I made the cake chart simply because I wanted to make sure my customers had what they had paid for. The chart was not made to sell and certainly not to put on the web site. Some of the differences in cake sizes are smll in numbers and yet others are a big difference. For instance a 6 inch two layer round cake - my chart says serves 8 people and Wilton's chart says it serves 14. To me that is a huge difference. the 16 inch round cake on my chart says it serves 90 and Wilton's says it serves 100 - that is a much smaller difference. I just tried to figure out a way to make sure my customers had enough cake. Then I began having requests from other decorators for what I was using. That is when I put one page of it on the web site. I wasn't looking to make Wilton's look bad. I had relied on their chart for years and years. I just found their numbers didn't feel right when I couldn't cut a cake and get the published number of servings. I had always rather be generous with the servings rather than hoping my customers would cut cake slices small enough to just get by. That chart is something I used almost daily and I am certainly not going to tell anyone that it is the most accurate. It is just what I used for my customers. If you want to use Wilton's chart for your customers - that is your decision. Just make "your" customers happy - that is everyones goal.

enga Posted 16 Mar 2014 , 8:35am
post #47 of 57

I'm glad I found this thread, Earlene sounds like a kind and generous person.

 

http://cakecentral.com/t/615548/earlenes-chart

Apti Posted 16 Mar 2014 , 5:38pm
post #48 of 57

Quote:

Originally Posted by enga 
 

I'm glad I found this thread, Earlene sounds like a kind and generous person.

 

http://cakecentral.com/t/615548/earlenes-chart


Oh my goodness.  I really enjoyed reading the old thread you posted, Enga.  It's so fun to find out stuff like this!  I was very proud to meet Earlene in person at the 2010 ICES (International Cake Exploration Society) meeting in San Diego.  I was a BRAND NEW NOOBIE (had a whopping 6 months of Wilton courses under my belt), and there I was, in the Cake Hospital for Demonstration Cakes fixing my borders in the SAME room with THE famous.......Earlene......

 

Wow.  It doesn't get much better than that.  She was very gracious and polite and was kinda tickled at my adulation when I approached her and said "it is an honor to meet you!". 

enga Posted 16 Mar 2014 , 7:45pm
post #49 of 57

Hi Apti, I'm glad you enjoyed it too! I have read through a lot of threads, some of them read like soap operas,lol. I gained so much information from them. I even saw threads from one of my fav decorators Edna De La Cruz!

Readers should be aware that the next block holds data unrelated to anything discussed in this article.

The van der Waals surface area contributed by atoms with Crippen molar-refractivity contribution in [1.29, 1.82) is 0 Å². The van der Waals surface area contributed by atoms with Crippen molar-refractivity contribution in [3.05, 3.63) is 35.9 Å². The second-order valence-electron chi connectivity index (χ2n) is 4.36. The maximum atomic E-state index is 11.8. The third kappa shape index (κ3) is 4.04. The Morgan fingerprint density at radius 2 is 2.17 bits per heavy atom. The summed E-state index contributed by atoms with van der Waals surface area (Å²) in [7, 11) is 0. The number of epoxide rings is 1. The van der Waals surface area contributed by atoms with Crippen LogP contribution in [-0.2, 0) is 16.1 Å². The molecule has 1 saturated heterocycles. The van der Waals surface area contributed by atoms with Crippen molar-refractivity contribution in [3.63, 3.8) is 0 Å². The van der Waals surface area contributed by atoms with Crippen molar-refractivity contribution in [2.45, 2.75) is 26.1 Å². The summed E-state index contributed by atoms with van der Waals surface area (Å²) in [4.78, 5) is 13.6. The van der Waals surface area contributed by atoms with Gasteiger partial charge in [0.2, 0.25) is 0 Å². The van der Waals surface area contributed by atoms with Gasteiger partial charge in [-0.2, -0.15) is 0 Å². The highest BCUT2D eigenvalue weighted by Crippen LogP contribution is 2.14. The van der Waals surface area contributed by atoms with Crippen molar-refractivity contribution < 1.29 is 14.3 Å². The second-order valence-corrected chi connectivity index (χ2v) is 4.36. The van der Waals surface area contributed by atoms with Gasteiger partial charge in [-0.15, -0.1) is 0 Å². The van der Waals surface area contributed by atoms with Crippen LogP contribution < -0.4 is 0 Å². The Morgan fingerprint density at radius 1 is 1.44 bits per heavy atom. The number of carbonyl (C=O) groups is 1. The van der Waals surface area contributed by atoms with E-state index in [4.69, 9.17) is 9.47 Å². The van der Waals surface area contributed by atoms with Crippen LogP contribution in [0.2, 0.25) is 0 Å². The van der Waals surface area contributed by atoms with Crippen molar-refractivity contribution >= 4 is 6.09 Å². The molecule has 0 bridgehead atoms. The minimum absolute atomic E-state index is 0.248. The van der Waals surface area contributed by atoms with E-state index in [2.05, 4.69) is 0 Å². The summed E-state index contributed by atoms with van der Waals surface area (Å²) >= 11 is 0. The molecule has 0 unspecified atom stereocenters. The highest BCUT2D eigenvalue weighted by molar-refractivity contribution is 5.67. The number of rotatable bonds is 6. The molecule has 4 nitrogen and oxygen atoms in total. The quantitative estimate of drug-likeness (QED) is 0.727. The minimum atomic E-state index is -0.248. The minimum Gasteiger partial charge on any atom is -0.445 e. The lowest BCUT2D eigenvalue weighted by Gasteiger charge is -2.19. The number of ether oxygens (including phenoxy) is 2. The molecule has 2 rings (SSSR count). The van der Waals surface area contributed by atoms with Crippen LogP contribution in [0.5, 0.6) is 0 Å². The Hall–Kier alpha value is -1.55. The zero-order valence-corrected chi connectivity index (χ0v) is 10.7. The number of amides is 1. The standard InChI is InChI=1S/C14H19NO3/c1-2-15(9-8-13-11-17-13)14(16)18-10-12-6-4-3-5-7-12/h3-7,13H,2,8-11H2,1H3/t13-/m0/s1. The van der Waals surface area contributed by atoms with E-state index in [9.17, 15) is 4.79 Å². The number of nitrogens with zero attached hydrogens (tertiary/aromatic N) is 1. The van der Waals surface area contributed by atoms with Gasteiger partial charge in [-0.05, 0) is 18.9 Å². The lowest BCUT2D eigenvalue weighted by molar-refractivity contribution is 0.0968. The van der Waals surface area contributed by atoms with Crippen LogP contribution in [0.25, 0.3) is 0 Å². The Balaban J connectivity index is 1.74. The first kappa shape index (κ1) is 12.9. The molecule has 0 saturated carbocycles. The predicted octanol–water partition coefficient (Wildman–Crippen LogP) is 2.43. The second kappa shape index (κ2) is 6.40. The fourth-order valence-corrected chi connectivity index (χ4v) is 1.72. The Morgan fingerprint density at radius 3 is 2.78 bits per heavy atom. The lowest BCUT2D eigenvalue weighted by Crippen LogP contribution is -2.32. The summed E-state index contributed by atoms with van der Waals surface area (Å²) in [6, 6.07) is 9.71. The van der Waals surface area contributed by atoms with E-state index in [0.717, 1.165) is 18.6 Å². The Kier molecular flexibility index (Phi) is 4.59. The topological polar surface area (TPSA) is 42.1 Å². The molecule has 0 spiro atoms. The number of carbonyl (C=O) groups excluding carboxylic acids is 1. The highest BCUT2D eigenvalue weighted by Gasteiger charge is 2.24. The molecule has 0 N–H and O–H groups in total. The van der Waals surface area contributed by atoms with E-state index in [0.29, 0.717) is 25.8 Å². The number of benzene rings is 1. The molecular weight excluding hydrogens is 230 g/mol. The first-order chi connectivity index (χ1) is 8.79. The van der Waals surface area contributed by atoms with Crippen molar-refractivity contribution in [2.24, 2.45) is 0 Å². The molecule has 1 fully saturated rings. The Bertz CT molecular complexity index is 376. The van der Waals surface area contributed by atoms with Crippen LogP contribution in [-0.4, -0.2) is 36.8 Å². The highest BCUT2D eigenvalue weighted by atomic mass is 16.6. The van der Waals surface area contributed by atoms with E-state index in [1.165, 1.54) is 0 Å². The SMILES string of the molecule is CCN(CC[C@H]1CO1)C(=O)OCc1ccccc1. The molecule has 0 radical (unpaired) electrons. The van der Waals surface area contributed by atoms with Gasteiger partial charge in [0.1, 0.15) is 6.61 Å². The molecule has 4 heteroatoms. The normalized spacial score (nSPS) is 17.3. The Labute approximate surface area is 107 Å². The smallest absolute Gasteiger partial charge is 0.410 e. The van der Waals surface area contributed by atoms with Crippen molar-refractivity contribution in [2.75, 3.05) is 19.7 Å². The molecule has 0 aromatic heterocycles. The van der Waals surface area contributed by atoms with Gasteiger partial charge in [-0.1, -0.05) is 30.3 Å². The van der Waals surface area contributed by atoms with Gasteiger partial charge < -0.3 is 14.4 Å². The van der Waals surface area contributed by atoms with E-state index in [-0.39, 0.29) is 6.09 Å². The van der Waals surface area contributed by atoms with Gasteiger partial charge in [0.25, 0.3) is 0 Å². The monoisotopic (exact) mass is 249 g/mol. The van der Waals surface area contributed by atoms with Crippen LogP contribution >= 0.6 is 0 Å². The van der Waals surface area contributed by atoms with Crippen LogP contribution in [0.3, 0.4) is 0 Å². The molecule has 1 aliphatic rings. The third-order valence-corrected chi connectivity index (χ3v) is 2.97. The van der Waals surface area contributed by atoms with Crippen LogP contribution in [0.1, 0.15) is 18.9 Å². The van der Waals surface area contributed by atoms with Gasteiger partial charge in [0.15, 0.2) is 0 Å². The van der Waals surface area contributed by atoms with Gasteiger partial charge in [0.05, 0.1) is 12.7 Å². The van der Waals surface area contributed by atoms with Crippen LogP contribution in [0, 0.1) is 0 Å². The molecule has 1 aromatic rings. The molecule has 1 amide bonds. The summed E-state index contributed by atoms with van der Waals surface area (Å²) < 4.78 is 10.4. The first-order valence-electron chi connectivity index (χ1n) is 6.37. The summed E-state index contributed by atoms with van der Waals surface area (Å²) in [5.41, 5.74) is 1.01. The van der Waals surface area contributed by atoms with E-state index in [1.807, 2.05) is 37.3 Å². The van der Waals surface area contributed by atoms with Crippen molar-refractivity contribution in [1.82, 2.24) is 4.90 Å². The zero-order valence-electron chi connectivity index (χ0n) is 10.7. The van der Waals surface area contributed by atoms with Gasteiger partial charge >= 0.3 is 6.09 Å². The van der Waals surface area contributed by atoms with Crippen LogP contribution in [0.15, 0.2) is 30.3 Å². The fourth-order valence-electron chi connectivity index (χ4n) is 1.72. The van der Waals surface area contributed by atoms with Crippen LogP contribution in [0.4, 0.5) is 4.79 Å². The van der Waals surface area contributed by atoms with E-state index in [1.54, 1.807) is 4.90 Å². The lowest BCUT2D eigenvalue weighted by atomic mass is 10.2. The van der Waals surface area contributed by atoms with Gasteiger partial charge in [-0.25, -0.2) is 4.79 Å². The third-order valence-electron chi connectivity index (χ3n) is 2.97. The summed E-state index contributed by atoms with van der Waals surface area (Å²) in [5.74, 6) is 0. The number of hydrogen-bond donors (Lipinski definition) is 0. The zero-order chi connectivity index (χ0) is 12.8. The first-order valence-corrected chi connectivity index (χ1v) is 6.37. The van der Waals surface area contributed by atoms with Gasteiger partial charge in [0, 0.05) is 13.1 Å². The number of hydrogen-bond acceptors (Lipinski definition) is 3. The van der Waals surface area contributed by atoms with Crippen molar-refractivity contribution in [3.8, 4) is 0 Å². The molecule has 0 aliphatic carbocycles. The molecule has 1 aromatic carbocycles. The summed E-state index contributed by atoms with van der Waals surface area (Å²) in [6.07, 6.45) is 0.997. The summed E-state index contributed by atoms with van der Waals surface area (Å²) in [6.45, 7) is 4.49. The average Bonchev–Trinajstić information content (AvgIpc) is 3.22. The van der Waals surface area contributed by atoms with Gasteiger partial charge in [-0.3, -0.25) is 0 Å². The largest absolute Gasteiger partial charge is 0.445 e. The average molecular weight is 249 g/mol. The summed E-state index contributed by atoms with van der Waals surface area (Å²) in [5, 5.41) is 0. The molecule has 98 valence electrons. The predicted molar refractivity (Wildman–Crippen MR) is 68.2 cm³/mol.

I'm a adamant YouTube fan, it's fascinating to know that a lot of famous cake artists and pastry chefs on there belong to this site. I have seen more than a few pop up in threads and leave us in awe.

 

I think that it is truly admirable of Earlene to care so much about her customers that she created a chart so they would have enough cake.

 

I don't sell cakes at this time. I have been taking time off to restructure what I want to offer customers as a cake artist and baker. After reading the thread and going to her website, I see that her system worked for her and her customers. And that whatever chart we use whether it's hers, Wilton's or our own. If it works for you and your customers then it shouldn't matter what everyone else uses.

 

I know pricing is a hot topic on CC. I tried to use a system that would prevent me from undercharging myself or overcharging the customer in a atmosphere where I felt comfortable selling a cake and they felt comfortable buying my cakes. It didn't work, hence the restructuring part. I lowered my standards to fit their standards and I was not happy with what I was selling. So until I get that equilibrium, I wont be selling anything.

 

It's like a balancing act, use what works for you and your standards.

howsweet Posted 17 Mar 2014 , 4:33am
post #50 of 57

Apparently Earlene is saying two different things. I'll stop quoting her statements from her chart.

 

Quote:

Originally Posted by ugcjill 
 

When figuring prices, the piece of the equation many home based businesses forget is profit for the business itself. It is a learner's mistake, but a tragic one. No profit for the business means that you are drawing from your own salary when you need equipment, supplies, training (like trying new techniques), and any extra expenses.

 

Your salary should be yours to keep. Just yours. Pay the cable bill, buy an air hockey table, invest in ornamental fish - it's your thing, I won't judge.